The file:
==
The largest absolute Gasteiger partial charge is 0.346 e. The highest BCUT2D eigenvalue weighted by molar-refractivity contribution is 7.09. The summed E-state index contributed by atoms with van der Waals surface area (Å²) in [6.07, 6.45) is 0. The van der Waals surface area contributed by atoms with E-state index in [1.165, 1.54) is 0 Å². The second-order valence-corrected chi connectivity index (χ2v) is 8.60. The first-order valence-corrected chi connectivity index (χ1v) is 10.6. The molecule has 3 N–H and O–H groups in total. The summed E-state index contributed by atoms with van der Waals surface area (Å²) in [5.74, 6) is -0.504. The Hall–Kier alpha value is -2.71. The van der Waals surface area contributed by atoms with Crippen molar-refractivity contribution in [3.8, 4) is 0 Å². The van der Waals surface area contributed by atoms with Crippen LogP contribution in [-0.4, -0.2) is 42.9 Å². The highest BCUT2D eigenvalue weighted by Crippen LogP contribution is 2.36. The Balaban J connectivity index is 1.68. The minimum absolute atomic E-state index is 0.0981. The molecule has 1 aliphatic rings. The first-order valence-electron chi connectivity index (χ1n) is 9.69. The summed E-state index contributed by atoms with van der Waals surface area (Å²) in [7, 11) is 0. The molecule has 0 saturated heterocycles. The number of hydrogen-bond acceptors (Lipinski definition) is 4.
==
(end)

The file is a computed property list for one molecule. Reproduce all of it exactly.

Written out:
The largest absolute Gasteiger partial charge is 0.346 e. The highest BCUT2D eigenvalue weighted by molar-refractivity contribution is 7.09. The summed E-state index contributed by atoms with van der Waals surface area (Å²) in [6.07, 6.45) is 0. The van der Waals surface area contributed by atoms with E-state index in [1.165, 1.54) is 0 Å². The second-order valence-corrected chi connectivity index (χ2v) is 8.60. The first-order valence-corrected chi connectivity index (χ1v) is 10.6. The molecule has 3 N–H and O–H groups in total. The summed E-state index contributed by atoms with van der Waals surface area (Å²) in [5.74, 6) is -0.504. The Hall–Kier alpha value is -2.71. The van der Waals surface area contributed by atoms with Crippen molar-refractivity contribution in [3.8, 4) is 0 Å². The van der Waals surface area contributed by atoms with Crippen LogP contribution in [-0.4, -0.2) is 42.9 Å². The highest BCUT2D eigenvalue weighted by Crippen LogP contribution is 2.36. The Balaban J connectivity index is 1.68. The minimum absolute atomic E-state index is 0.0981. The molecule has 1 aliphatic rings. The first-order valence-electron chi connectivity index (χ1n) is 9.69. The summed E-state index contributed by atoms with van der Waals surface area (Å²) in [7, 11) is 0. The molecule has 0 saturated heterocycles. The number of hydrogen-bond acceptors (Lipinski definition) is 4.